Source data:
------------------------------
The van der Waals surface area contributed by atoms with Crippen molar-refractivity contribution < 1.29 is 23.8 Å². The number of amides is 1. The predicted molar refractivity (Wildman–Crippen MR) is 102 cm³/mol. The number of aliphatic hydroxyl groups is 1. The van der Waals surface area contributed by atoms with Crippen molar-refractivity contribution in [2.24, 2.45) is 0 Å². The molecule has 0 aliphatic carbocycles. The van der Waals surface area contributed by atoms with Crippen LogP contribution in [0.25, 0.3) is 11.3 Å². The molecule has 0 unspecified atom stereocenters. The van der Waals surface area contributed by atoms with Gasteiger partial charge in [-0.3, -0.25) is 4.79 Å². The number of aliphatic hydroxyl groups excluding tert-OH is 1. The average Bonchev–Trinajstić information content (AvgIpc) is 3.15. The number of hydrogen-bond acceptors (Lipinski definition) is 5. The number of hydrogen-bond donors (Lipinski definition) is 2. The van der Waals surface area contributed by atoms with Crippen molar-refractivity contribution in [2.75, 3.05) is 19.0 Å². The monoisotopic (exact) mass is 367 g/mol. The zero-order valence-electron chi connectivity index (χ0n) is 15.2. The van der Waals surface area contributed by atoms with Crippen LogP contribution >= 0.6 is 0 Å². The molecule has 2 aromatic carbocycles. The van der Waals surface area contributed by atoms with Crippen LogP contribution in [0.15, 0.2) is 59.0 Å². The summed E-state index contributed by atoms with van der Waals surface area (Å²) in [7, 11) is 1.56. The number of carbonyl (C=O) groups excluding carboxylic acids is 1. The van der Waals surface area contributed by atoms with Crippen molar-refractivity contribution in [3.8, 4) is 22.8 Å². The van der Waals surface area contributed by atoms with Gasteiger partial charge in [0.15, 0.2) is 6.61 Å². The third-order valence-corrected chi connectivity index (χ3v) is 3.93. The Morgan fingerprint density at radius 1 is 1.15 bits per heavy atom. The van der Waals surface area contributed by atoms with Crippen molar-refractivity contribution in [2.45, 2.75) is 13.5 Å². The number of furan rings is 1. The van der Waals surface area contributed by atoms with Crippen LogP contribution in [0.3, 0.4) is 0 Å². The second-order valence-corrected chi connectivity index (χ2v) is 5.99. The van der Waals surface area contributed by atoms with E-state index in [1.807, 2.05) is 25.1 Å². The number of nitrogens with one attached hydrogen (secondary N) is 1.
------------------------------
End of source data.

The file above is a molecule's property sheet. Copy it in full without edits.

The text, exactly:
The van der Waals surface area contributed by atoms with Crippen molar-refractivity contribution < 1.29 is 23.8 Å². The number of amides is 1. The predicted molar refractivity (Wildman–Crippen MR) is 102 cm³/mol. The number of aliphatic hydroxyl groups is 1. The van der Waals surface area contributed by atoms with Crippen molar-refractivity contribution in [2.24, 2.45) is 0 Å². The molecule has 0 aliphatic carbocycles. The van der Waals surface area contributed by atoms with Crippen LogP contribution in [0.25, 0.3) is 11.3 Å². The molecule has 0 unspecified atom stereocenters. The van der Waals surface area contributed by atoms with Gasteiger partial charge in [-0.3, -0.25) is 4.79 Å². The number of aliphatic hydroxyl groups excluding tert-OH is 1. The average Bonchev–Trinajstić information content (AvgIpc) is 3.15. The number of hydrogen-bond acceptors (Lipinski definition) is 5. The number of hydrogen-bond donors (Lipinski definition) is 2. The van der Waals surface area contributed by atoms with Crippen molar-refractivity contribution in [2.75, 3.05) is 19.0 Å². The monoisotopic (exact) mass is 367 g/mol. The zero-order valence-electron chi connectivity index (χ0n) is 15.2. The van der Waals surface area contributed by atoms with Crippen LogP contribution >= 0.6 is 0 Å². The molecule has 2 aromatic carbocycles. The van der Waals surface area contributed by atoms with Crippen LogP contribution in [0.15, 0.2) is 59.0 Å². The summed E-state index contributed by atoms with van der Waals surface area (Å²) in [7, 11) is 1.56. The number of carbonyl (C=O) groups excluding carboxylic acids is 1. The van der Waals surface area contributed by atoms with Crippen molar-refractivity contribution in [3.8, 4) is 22.8 Å². The van der Waals surface area contributed by atoms with Gasteiger partial charge in [0.15, 0.2) is 6.61 Å². The third-order valence-corrected chi connectivity index (χ3v) is 3.93. The Morgan fingerprint density at radius 1 is 1.15 bits per heavy atom. The van der Waals surface area contributed by atoms with Crippen molar-refractivity contribution in [2.45, 2.75) is 13.5 Å². The number of furan rings is 1. The van der Waals surface area contributed by atoms with Crippen LogP contribution in [0.3, 0.4) is 0 Å². The second-order valence-corrected chi connectivity index (χ2v) is 5.99. The van der Waals surface area contributed by atoms with E-state index in [1.807, 2.05) is 25.1 Å². The number of nitrogens with one attached hydrogen (secondary N) is 1.